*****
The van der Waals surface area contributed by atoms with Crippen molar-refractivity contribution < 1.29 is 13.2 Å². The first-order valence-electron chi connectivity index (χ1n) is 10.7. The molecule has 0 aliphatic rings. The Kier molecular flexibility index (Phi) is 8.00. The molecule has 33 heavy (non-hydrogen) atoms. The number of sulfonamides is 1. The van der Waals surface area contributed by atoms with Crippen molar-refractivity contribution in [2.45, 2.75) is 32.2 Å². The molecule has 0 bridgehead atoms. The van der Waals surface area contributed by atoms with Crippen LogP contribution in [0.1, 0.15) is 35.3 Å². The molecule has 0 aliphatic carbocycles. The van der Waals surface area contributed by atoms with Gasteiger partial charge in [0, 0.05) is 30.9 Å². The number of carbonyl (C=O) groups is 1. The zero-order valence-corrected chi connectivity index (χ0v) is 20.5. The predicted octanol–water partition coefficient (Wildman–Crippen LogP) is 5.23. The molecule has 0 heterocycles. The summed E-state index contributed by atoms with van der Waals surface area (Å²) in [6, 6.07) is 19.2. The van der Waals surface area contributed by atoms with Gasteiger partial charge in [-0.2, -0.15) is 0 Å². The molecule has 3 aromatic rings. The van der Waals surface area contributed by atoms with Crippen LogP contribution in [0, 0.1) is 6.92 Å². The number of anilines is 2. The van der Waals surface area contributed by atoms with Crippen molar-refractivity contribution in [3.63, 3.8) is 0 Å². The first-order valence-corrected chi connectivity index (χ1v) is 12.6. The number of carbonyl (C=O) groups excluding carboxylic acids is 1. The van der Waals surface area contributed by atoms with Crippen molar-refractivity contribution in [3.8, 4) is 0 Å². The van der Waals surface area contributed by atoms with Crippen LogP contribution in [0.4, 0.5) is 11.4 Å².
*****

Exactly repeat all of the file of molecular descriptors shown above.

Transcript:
The van der Waals surface area contributed by atoms with Crippen molar-refractivity contribution < 1.29 is 13.2 Å². The first-order valence-electron chi connectivity index (χ1n) is 10.7. The molecule has 0 aliphatic rings. The Kier molecular flexibility index (Phi) is 8.00. The molecule has 33 heavy (non-hydrogen) atoms. The number of sulfonamides is 1. The van der Waals surface area contributed by atoms with Crippen molar-refractivity contribution in [2.45, 2.75) is 32.2 Å². The molecule has 0 bridgehead atoms. The van der Waals surface area contributed by atoms with Crippen LogP contribution in [0.1, 0.15) is 35.3 Å². The molecule has 0 aliphatic carbocycles. The van der Waals surface area contributed by atoms with Gasteiger partial charge in [0, 0.05) is 30.9 Å². The number of carbonyl (C=O) groups is 1. The zero-order valence-corrected chi connectivity index (χ0v) is 20.5. The predicted octanol–water partition coefficient (Wildman–Crippen LogP) is 5.23. The molecule has 0 heterocycles. The summed E-state index contributed by atoms with van der Waals surface area (Å²) in [6, 6.07) is 19.2. The van der Waals surface area contributed by atoms with Gasteiger partial charge in [-0.2, -0.15) is 0 Å². The molecule has 3 aromatic rings. The van der Waals surface area contributed by atoms with Crippen LogP contribution in [0, 0.1) is 6.92 Å². The number of anilines is 2. The van der Waals surface area contributed by atoms with Crippen molar-refractivity contribution in [3.63, 3.8) is 0 Å². The first-order valence-corrected chi connectivity index (χ1v) is 12.6. The number of carbonyl (C=O) groups excluding carboxylic acids is 1. The van der Waals surface area contributed by atoms with Crippen molar-refractivity contribution in [3.8, 4) is 0 Å². The van der Waals surface area contributed by atoms with Crippen LogP contribution in [0.4, 0.5) is 11.4 Å².